- During the May 26 broadcast of his nationally syndicated radio show, Glenn Beck stated: "I have heard that she is -- in the 2nd Court of Appeals, that she is almost a bully at times, that she has the image of not being that intellectually bright. I don't know if this is true or not. This is one -- a piece of analysis that I heard today. She's not that intellectually bright, and she's almost a bully; she just loves to hear herself talk." His guest, Cato Institute vice president for legal affairs Roger Pilon, replied that this view "is widely held" and went on to cite a controversial May 4 New Republic article by legal affairs editor Jeffrey Rosen that relied heavily on anonymous attacks on Sotomayor.
- On the May 26 edition of MSNBC Live, George Washington University constitutional law professor and frequent legal commentator Jonathan Turley opined:
I do think that there is a problem here when we talk about temperament and empathy. You know, we're not selecting a house pet. I mean, we're selecting a Supreme Court justice. And as an academic, I have a certain bias. And that is, does she have the intellectual throw weight to make a difference on the court?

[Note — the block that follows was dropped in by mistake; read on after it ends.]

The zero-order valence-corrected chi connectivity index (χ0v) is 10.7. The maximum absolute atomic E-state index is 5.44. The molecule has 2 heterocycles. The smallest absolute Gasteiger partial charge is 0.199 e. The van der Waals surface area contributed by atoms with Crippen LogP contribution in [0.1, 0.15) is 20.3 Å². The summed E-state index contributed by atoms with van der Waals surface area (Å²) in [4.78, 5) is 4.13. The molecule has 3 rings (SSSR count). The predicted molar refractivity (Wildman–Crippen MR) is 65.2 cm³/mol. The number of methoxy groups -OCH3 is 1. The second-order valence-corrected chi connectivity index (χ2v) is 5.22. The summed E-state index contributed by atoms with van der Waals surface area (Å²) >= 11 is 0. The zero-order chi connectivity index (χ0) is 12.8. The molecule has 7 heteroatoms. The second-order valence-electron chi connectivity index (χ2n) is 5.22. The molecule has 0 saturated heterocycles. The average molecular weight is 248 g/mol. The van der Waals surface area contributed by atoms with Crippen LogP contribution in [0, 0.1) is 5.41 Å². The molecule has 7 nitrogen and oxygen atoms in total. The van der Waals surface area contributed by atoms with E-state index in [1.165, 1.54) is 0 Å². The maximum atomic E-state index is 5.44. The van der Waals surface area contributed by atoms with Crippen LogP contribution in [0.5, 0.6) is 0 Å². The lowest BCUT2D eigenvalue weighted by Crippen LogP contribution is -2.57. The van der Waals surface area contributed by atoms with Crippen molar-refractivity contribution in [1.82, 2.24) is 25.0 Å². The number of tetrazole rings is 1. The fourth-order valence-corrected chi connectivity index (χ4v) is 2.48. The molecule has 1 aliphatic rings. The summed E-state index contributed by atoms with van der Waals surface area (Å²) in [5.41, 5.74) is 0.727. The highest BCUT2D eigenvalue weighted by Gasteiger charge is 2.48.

And I have to tell you, the optics are better than the opinions in this case. I've read a couple dozen of her opinions. They don't speak well to her being a nominee on the Supreme Court. She will be historic in many ways, like Thurgood Marshall. But I'll remind you, Thurgood Marshall was not a lasting intellectual force on the court. He was historic because he was first.
And I think that a lot of academics are a little bit disappointed. I am, in the sense that Diane Wood, Harold Koh were not the ultimate people to prevail. These are people that are blazingly brilliant. They would have brought to the court intellects that would frame it in a conceptual way.
Media Matters for America previously noted that Rosen and Fox News' Andrew Napolitano have cited criticisms by unnamed law clerks of Sotomayor. Beyond allowing sources who are not identified to throw darts at Sotomayor, Rosen's and Napolitano's citations of law clerks is problematic for a different reason, according to American University law professor Darren Hutchinson, who wrote, "[T]he use of clerks to determine whether a judge should receive a Supreme Court nomination is extremely problematic," because "[m]ost clerks have just graduated from law school, have never tried a case or practiced law, and do not have sufficient experience or knowledge of the law to make an informed assessment of a judge."
From the May 26 edition of Premiere Radio Networks' Glenn Beck Program: